Survey of London Monograph 2, Saint Mary, Stratford Bow. Originally published by Guild & School of Handicraft, London, 1900.
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CHAPTER II. An examination of the structure of the church and the materials used therein from time to time.
The church is remarkable neither for constructional skill, nor enrichment of detail. Surrounded of old by marsh land, the building materials nearest to hand did not admit either of vigorous treatment, or delicate ornamentation; and it is surprising that in such a position, and built with such materials, the walls are as sound and the structure as secure as it is.
The chancel and aisles may be said to be built of chalk, flint, and ragstone rubble faced chiefly with thin coursed ashlar built with little or no bond. Even the brick walls of the nave are constructed largely of chalk & rubble. The mortar, used lavishly in the construction of the walls, is generally of excellent quality, that in the lower bay of the tower especially so. It is mottled in appearance, this being occasioned by the large quantity of chalk mixed with it, and it is exceedingly tough. It is well that it is so, for on the soundness of the mortar depends the length of life of the building. The chalk throughout is perfectly dry & sound, and is occasionally found in roughly squared blocks; but as a general rule this is not so. In a very few instances during the recent restoration, chalk was found on the external face of the wall, but was then very much decayed.
The earlier brickwork is of good quality. A curious feature of many of the red bricks in the eastern gable and elsewhere, was the large number of thick broken clay tobacco pipe stems which had been embedded in the walls. The oak timbers in both chancel and nave roofs have practically been untouched until the present restoration.
Speaking generally the structural features of this remnant of mediæval architecture, are (1) the absence of bond in the masonry; (2) the successful employment of chalk in large quantities; and (3) the excellent quality of the mortar.
The nave is constructed with chalk and rubble, faced with red bricks externally & internally, the latter being plastered. The south wall is a little out of plumb, and the north wall very much so; the latter also bulges outwards considerably. A line stretched taut from the tower end to the chancel end of the wall, reveals the fact that it bulges 8¼ inches outwards in the centre, while it is 7¼ inches out of plumb in its total height for nearly the whole length. The reason for this has been assigned to the removal in 1844, of the ceiling and joists which were said to tie the two opposite walls together. When, however, it is borne in mind that the walls are not fractured, and bear no signs of having gone quickly; also that the ceiling was no part of the original design (being added by the Trustees of Mrs. Coburne in 1702, and removed again in 1844) it will be conceded that the defect is unlikely to be the work of half a century only.
The nave was originally supported upon stone piers of varying size, with a plain chamfered arcading. After many alterations all assumed the present octagonal shape; and it is to these repeated alterations we owe the fact that only two bays are alike, all the others differ both in height and span. The piers are probably a ragstone, though a high authority has expressed the opinion that they may be Hassock. That they are limestone may be assumed. At one of the Restorations referred to in the preceding chapter they were roughened and plastered.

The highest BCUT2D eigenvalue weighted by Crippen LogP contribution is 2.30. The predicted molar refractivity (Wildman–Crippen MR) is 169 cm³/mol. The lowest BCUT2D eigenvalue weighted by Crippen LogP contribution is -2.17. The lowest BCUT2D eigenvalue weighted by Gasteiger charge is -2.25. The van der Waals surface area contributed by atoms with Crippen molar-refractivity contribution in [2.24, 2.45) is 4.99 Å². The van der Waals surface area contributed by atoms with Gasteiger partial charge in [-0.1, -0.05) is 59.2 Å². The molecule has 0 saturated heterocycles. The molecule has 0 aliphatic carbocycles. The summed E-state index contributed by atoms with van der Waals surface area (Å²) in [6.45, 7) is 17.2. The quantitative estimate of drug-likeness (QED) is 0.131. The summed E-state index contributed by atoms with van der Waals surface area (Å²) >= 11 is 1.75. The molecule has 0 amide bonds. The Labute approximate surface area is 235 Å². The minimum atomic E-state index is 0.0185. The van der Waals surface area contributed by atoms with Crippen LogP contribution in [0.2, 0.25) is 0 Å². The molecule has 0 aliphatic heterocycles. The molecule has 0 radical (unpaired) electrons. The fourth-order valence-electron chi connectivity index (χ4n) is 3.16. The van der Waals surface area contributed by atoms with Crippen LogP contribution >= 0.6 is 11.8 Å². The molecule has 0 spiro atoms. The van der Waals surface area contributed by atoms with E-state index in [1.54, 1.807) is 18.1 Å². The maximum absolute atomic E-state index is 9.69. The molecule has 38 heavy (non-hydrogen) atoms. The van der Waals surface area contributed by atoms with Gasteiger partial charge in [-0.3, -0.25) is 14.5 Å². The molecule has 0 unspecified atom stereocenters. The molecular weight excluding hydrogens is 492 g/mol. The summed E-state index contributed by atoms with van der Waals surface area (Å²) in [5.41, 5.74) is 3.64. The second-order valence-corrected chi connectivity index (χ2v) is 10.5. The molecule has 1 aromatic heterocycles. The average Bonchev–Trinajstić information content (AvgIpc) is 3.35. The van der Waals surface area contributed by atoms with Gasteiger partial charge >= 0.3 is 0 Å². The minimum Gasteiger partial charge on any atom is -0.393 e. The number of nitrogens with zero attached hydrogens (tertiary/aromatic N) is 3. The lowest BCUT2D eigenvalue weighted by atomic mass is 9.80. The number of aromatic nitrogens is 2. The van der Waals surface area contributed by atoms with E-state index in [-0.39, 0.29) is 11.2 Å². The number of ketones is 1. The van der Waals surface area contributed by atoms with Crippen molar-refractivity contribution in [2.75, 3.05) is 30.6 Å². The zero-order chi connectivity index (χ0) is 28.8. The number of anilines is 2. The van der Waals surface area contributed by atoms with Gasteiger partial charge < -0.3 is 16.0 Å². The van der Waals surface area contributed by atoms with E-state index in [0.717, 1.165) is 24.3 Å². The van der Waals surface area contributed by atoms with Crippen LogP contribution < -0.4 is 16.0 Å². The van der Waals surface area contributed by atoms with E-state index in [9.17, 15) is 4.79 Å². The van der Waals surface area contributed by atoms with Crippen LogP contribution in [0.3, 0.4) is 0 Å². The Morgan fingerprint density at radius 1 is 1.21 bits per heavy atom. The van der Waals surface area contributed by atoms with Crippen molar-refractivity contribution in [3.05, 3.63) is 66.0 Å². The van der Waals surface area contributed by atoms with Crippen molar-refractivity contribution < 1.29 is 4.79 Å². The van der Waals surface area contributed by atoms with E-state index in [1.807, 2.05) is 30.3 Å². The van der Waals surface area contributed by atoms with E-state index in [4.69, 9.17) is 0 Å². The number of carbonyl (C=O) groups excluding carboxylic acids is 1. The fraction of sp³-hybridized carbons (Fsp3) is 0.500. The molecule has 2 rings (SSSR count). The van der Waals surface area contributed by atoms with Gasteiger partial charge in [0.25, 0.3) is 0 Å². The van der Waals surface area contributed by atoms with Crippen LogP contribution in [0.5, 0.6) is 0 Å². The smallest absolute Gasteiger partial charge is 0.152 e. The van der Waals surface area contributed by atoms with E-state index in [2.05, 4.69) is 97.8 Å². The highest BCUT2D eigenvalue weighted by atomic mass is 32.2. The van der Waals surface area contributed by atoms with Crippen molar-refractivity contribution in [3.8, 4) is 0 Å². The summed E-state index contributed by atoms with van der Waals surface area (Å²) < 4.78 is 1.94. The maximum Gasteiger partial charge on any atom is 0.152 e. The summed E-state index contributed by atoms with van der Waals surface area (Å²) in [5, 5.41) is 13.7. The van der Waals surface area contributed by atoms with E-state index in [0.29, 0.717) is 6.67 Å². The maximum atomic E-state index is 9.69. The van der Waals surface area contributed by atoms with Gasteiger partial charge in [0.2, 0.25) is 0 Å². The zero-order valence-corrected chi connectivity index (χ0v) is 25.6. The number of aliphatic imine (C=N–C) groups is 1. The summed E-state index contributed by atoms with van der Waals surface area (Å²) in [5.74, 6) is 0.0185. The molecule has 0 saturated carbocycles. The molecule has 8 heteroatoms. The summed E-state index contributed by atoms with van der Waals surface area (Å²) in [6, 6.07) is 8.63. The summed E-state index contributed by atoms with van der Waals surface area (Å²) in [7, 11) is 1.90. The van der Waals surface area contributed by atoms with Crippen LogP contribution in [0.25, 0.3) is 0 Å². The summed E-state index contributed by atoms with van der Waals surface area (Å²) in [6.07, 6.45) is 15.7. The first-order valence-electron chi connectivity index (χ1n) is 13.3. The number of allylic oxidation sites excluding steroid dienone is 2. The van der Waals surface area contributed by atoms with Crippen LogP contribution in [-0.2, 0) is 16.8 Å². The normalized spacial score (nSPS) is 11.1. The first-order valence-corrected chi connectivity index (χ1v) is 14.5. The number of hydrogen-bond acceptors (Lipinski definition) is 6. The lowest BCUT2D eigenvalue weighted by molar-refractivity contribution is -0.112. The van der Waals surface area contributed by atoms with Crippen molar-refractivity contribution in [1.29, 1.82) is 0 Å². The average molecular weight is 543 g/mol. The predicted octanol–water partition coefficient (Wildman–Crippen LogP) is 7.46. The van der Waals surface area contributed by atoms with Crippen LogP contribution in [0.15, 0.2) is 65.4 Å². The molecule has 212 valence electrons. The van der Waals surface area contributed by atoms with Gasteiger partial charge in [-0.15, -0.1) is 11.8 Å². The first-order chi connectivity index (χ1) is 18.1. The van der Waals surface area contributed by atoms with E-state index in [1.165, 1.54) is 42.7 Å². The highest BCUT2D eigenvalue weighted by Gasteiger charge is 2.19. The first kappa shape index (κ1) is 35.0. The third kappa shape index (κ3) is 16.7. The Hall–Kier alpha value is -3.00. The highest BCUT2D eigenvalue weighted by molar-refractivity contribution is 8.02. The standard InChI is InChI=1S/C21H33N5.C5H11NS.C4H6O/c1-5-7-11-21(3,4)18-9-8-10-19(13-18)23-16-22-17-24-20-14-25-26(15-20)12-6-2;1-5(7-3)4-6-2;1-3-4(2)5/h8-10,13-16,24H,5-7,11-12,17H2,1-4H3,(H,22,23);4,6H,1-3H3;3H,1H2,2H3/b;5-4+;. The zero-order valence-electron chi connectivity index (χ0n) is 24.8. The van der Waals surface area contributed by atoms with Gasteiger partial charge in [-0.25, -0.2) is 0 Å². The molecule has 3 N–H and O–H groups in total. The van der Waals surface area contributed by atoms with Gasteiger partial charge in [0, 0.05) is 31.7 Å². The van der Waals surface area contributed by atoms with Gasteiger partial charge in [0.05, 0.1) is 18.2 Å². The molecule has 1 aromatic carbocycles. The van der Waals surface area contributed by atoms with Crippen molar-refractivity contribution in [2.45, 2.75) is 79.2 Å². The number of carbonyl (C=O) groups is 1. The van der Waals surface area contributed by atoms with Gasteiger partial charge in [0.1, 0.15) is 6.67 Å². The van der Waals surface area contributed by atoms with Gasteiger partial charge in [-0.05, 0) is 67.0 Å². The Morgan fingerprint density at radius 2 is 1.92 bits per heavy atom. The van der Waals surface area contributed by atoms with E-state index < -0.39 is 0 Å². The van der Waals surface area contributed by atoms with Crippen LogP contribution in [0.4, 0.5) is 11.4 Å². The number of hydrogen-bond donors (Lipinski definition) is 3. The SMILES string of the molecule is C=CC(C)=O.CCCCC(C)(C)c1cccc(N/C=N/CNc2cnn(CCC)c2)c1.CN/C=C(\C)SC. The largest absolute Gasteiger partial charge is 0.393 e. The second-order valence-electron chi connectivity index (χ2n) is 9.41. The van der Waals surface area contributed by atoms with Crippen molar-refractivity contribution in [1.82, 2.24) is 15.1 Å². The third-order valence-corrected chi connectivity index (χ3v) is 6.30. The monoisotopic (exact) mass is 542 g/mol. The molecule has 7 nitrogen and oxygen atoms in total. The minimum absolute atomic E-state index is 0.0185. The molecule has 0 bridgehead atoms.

The clerestory windows are of Box ground stone, (fn. 1) some of which having weathered badly, were, at a former restoration, patched & repaired with Roman cement. This coating having become loose in places, it has been found necessary to again repair them; this time Portland stone has been used, together with the best of the Chilmark taken from the hood mould of the "Churchwarden Gothic" window in the chancel.
The oak timbers in the roof are of great strength and weight, taking into consideration their number (there are forty-four principals) & the work they are called upon to perform. It is probable that they have remained untouched, until recently, since the day they were framed.
The north aisle wall is built of random rubble, and is surmounted by a red brick battlemented parapet. The wall abounds in chalk, & it is clearly of older construction than any other portion of the edifice. On removing the interior plaster in order to fix the new oak wainscoting, the wall was discovered to be largely faced with chalk, some of which was squared & bedded after the manner of masonry; & even on the outside face several pieces of chalk were found, though greatly perished. Much firestone was also found built in with the flints and ragstone rubble on the exterior face. The firestone was so badly decayed (exposing the interior mortar & chalk to the assaults of the weather and to the attacks of atmospheric gases) that it was found necessary to remove it, and replace with Portland. On the whole the interior of the wall is still fairly sound, and as long as it remains weather tight no danger is to be apprehended.
While piercing the wall for the new doorway leading to the vestries, an interesting discovery was made. About 5 ft. 6 in. from the floor level was a splayed red brick window opening (fn. 2) with an oaken lintel very much decayed, & a foot above that, built into the wall, was another oak scantling. The inside of the opening, which was 7 ft. 6 in. high by 5 ft. wide, was filled with the remains of 15th century window tracery, mullions, and jambs; very much chipped and broken, but still bearing the workman's tool marks, and on one side a thick coat of whitewash. A portion of a moulded door jamb, some remains of more modern windows and a few small blocks of firestone and chalk, filled up the remainder of the window, which was thickly plastered over. The new doorway is in brown bed Portland.